Holistic And Natural Treatment For ADHD And Related Symptoms

When a child is diagnosed with ADHD, they may be prescribed medication to help the chemicals in the body and brain stabilize. However, ADHD may also be treated by other measures, depending on the individual child.

Natural treatments for ADHD may appeal to families who want to avoid giving medication to their children. Some theorize that changing a child’s diet can help, while others believe that music therapy is beneficial. Also, relaxation exercises like age-appropriate yoga and meditation can also positively impact children. Another common way that families treats ADHD “naturally” is by getting their children involved in sports and physical activities, which may help satisfy their needs to move around and use up energy.

Elimination Diet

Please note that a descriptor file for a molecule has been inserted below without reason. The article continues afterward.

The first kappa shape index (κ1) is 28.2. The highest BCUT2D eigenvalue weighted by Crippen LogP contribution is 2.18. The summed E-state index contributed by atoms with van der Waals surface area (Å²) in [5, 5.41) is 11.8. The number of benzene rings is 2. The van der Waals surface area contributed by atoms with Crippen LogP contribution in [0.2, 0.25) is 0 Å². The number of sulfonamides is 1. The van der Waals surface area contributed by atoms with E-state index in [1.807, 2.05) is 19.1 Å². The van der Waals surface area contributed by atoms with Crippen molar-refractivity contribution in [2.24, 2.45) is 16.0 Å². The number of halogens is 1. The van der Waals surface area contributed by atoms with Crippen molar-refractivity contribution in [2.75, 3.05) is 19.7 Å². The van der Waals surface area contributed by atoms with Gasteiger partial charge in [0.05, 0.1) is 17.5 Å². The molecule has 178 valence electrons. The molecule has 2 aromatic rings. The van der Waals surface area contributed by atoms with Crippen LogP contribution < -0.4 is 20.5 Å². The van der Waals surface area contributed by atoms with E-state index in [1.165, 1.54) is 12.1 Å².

Some experts claim that food additives are the main cause of ADHD in children and theorize that the increased availability of processed and artificial foods has contributed to a rise in ADHD cases over time. If you think your child’s diet may contribute to ADHD and stimming behaviors, an elimination diet that removes these additives from their food choices may bring helpful results. Some of the additives that researchers recommend avoiding include:

  • FD&C Red #40 is found in baked goods, snacks, cereal, candy, and soft drinks.

  • FD&C Yellow #5 (tartrazine) is found in cheese, drinks, cereal, ice cream, yogurt, and milk.

  • Sodium benzoate is found in salad dressing, fruit juice, jam, and carbonated drinks.

Music Therapy